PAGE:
This is ridiculous.
BART became the top-rated transit system in America with its current work rules.
BART increased ridership from 270,000 riders to 400,000 riders per day with its current work rules.
What’s more, BART never focused on performance or efficiency issues during bargaining and repeatedly acknowledged that productivity in the system had increased. The fact is that the system is carrying more passengers than ever with fewer frontline workers than ever.
The rules we’re focused on protect basic rights. Like the 8-hour workday. Like past practice language that protect our workers from punishment and retribution when they report favoritism, sexual harassment and other problems in the workplace.
In the end, we’re willing to let a neutral third-party arbitrator help both sides work through the differences on work rules and reach final agreement on the economic package discussed on the last 28-hour bargaining session.
Despite reports that BART General Manager Grace Crunican and Board Chair Tom Radulovich are trying to meet with our union, I want to confirm that neither has contacted me nor the other top staff of the union to restart talks since bargaining broke up this afternoon.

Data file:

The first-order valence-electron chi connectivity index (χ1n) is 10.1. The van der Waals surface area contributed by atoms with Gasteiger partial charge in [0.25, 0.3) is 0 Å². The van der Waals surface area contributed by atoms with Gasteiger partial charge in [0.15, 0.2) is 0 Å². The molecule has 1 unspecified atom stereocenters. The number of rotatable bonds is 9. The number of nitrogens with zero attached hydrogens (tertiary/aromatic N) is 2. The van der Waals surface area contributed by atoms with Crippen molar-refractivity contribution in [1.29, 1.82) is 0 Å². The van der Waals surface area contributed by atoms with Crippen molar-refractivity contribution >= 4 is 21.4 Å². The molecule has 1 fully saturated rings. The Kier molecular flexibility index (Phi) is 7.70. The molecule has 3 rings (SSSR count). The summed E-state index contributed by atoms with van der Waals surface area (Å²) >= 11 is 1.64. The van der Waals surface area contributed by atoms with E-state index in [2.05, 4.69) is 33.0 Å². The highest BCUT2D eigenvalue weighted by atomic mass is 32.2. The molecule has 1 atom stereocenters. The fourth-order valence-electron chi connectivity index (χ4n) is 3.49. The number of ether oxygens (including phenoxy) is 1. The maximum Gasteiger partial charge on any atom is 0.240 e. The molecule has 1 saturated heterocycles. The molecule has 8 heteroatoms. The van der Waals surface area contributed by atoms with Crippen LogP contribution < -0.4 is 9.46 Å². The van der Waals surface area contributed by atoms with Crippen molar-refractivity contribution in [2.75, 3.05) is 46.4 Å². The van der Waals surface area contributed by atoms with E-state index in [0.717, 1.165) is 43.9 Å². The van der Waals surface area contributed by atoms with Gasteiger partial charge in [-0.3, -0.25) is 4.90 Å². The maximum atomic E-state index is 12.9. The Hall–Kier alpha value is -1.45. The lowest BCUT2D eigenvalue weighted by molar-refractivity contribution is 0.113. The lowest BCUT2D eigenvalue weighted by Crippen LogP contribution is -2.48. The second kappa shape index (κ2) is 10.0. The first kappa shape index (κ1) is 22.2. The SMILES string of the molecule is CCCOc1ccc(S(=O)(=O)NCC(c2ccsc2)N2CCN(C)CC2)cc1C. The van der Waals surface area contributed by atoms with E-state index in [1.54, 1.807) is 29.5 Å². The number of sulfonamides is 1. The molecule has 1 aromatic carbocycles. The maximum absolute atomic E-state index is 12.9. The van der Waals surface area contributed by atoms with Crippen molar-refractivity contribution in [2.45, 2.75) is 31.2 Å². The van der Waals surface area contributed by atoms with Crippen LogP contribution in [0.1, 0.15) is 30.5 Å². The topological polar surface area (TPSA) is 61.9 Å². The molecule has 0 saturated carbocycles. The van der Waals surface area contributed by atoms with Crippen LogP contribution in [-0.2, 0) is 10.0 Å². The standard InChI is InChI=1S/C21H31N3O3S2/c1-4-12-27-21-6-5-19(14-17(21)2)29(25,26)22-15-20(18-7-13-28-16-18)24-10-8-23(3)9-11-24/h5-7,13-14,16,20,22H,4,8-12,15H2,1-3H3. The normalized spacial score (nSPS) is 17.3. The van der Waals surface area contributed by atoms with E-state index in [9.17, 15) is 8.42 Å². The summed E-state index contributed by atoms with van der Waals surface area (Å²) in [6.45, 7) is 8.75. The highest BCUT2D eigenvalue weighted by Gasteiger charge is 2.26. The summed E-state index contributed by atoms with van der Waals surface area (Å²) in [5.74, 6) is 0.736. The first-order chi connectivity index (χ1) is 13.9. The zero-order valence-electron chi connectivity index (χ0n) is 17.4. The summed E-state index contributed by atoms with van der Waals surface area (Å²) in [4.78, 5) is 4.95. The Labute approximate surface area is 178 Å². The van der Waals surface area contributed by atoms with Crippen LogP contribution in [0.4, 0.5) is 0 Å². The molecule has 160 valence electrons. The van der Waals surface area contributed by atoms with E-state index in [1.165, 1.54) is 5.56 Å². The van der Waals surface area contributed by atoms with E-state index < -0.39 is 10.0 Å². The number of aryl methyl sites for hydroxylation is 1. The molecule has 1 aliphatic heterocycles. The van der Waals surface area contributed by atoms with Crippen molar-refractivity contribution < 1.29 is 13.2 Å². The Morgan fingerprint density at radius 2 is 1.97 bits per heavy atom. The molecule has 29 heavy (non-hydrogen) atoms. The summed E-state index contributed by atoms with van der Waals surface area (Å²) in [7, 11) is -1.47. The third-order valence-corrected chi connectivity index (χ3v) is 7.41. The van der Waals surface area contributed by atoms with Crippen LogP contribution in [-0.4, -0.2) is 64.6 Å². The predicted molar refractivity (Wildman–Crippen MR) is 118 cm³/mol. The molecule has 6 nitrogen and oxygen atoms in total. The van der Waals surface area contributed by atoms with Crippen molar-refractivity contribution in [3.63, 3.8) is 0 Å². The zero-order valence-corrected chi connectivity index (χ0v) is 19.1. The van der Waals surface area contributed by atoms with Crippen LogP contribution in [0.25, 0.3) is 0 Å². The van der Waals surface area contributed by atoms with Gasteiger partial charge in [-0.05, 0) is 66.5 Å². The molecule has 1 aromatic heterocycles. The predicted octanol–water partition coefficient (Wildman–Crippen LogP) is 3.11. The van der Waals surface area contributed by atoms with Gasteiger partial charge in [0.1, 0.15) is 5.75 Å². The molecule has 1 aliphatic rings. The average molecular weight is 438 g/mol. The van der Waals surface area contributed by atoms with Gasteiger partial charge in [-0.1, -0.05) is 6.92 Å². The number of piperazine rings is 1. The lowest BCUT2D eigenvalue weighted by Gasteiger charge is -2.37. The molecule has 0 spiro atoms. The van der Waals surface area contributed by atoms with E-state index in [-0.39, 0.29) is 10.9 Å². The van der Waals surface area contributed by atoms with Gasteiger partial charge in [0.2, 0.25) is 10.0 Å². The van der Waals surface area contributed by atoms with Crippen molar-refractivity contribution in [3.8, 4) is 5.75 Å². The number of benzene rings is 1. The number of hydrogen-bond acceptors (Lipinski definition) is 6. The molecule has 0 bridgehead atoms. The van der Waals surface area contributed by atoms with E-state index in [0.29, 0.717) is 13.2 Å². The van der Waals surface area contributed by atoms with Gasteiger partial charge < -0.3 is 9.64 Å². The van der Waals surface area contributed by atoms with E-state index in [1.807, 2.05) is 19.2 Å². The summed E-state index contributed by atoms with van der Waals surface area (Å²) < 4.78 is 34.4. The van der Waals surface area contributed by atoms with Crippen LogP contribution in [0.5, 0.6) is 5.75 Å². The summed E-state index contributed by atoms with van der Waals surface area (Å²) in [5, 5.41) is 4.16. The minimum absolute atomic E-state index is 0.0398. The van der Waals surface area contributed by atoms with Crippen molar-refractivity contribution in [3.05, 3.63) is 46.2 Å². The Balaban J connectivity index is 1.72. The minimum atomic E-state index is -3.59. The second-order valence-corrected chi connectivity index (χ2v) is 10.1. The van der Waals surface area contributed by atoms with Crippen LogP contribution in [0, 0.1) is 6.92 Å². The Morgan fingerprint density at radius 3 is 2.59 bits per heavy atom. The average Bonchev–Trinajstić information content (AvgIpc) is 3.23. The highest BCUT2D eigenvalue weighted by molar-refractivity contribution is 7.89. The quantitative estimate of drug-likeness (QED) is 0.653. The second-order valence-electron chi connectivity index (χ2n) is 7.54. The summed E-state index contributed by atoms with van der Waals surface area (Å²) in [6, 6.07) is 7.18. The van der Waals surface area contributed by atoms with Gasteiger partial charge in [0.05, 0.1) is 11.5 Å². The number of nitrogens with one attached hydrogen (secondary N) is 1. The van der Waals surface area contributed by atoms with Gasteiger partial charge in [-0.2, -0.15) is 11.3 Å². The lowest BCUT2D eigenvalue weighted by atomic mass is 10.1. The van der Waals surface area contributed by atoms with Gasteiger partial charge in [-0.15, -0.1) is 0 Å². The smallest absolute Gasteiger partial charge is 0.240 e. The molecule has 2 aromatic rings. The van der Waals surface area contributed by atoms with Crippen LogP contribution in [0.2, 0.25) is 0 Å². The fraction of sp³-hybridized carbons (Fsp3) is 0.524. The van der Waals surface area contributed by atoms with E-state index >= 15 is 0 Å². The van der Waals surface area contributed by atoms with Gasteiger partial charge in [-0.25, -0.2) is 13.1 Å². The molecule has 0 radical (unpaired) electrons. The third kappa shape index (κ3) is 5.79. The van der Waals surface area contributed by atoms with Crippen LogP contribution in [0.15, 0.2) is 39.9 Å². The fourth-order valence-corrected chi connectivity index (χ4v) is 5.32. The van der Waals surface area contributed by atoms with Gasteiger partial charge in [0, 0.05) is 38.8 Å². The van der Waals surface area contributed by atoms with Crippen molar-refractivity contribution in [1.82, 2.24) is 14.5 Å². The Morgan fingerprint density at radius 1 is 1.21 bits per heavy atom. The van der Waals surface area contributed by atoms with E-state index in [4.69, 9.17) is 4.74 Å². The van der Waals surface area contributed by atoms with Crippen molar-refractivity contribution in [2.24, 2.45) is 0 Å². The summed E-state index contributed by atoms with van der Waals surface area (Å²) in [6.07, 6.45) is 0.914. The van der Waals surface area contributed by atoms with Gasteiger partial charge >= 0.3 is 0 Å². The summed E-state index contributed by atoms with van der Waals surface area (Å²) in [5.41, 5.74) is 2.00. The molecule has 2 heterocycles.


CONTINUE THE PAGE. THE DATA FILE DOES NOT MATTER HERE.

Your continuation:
Tonight Roxanne Sanchez, President of BART’s largest union, SEIU 1021, released the following statement:With all due respect, I hate to break it to Sanchez but the majority of BART riders and Bay Area residents are not on her side so if she believes SEIU 1021 truly understands the riders' frustration, the answer is no, they do not. BART riders, predominately, are attacking BART unions so Sanchez should have probably learned by now that perhaps after the first strike, maybe another one wouldn't be such a good idea.
“We truly understand the riders’ frustration, because we share the same frustration that we’ve not yet reached an agreement.
We are encouraged by the progress we’ve achieved, and at the request of the federal mediators, we will continue to bargain. Tonight we are prepared to bargain until we reach an agreement and there will be no disruption in service on Wednesday. ”